Preserving a Sense of Community at Andrew's Homestead
On a grey summer morning portending heavy rain, Andrew Piezzo sat on the front porch of his store, Andrew’s Homestead. Motorists cruised south on two-lane backroads with generous views of the St. Johns River. One honked a friendly hello as they passed the charming blue and white building. Piezzo waved and leaned back in his rocking chair.
The surrounding community of Switzerland, Florida is a peaceful enclave, hemmed in by housing developments and the expanse of the river. Andrew said people here supported the opening of his store because it is a convenient option for high-quality produce.
But it is certainly much more than that.
Leonard Hartley opened Hartley’s General Store in the early1950s, in the same building where Andrew’s Homestead now operates.For over 40 years, Mr. Hartley supplied his community with groceries, gasoline and, ever the jokester, a steady stream of pranks.Mr. Hartley amused himself by gluing a coin to the floor just to watch people bend over and try to pick it up. His porch was always draped with people, lounging and gossiping. Everyone knew Mr.Hartley, and Mr. Hartley knew everyone.
Even as the greater Switzerland area developed rapidly and brought in large supermarkets, Mr. Hartley’s customers remained loyal until his store closed its doors in the 1990s. The building, and iconic porch, remained vacant for the next two decades.
Now, the old camaraderie is being revived. After shopping,customers spill out onto the porch where they spend time with neighbors who they might not normally see. Nostalgic memories abound and children run around the old building, which has been restored to its former glory since Andrew’s opened in 2016. The store’s advertisement is by word of mouth, and it comes down to two things — good food and good people.
“Something magical seems to happen when you combine the two,” Piezzo said, when describing his personal and professional journey.
People understand that operating a store like Andrew’s requires unwavering dedication. Small, locally owned shops fight tirelessly for resources in true David-and-Goliath fashion, hurling pebbles at multi-million dollar conglomerates. There is also a unique sense of ownership accessible to customers when they participate in local businesses. Piezzo’s customers helped shape the store by suggesting and requesting certain items be available. When Andrew’s Homestead opened,only produce lined the shelves. Dairy, condiments, soaps and kombucha are just a few of the dozens of local goods thestore now offers. Customers have generously contributed expertise, decorations and volunteer hours. Piezzo feels that he and his customers have “experienced a learning curve” together since opening day.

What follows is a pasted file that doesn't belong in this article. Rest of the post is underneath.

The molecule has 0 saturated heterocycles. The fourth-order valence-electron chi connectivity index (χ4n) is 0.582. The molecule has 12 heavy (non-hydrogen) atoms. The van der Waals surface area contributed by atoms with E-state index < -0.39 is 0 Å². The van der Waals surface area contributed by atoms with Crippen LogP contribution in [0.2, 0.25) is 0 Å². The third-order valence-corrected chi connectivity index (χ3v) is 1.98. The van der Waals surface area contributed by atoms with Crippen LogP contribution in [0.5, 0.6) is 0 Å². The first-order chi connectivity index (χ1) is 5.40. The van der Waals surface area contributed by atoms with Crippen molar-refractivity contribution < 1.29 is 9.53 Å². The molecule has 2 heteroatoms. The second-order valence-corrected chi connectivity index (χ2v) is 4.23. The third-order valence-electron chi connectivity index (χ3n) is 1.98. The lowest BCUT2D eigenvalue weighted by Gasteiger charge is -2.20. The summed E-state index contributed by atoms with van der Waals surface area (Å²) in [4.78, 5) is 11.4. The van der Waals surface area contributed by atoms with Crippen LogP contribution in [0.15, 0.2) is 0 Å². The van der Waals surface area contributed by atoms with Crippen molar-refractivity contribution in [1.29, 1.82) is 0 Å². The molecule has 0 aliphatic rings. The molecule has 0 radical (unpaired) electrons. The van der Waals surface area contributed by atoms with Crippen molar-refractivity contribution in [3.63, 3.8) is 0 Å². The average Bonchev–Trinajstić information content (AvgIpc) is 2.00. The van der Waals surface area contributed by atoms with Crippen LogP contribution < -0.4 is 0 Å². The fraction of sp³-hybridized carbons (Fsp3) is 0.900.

“It’s as much mine as it is theirs,” he said. “I'll just keep moving forward and make the store better with every year. That's my way of saying thanks.”
Locally owned businesses are often able to implement customer feedback in ways that are directly returned to the customer and community.This give-and-take relationship creates trust and accountability between merchant and consumer. For Piezzo, this means providing the best possible goods and staying in touch with his clientele. For customers, it means patronizing the store whenever possible and continuing to advocate for local farms and artisans in the area.
The neighborhood’s lack of grocery options makes Andrew’s Homestead even more of a critical resource, and the regular need for the same people to replenish their refrigerators and pantries leads to increased interaction between customers and Piezzo. He sees them more frequently and they get to know one another in a short period of time. Of his patrons, Piezzo said, “I know their parents. I know their grandparents.” What was once a mere grocery errand is now an outing to a place where people have a sense of belonging.
Piezzo’s customers are strong supporters of shopping locally and love good food, passions that connect them across demographics. They may not agree on everything, but they still trade recipes.
As Piezzo said, “Good people, good food, good life.”
The strong sense of ownership granted to the community by Andrew’s Homestead, brought together by the need for food, strengthens a common ground on which neighbors can stand and support each other. Community businesses and gathering places remind us to focus on what we all share — a desire to preserve the things we love. The store’s advertisement is by word of mouth, and it comes down to two things — good food and good people.
Interested in taking an afternoon drive to visit Andrew's Homestead? You'll find it at 2040 State Rd 13 in Switzerland.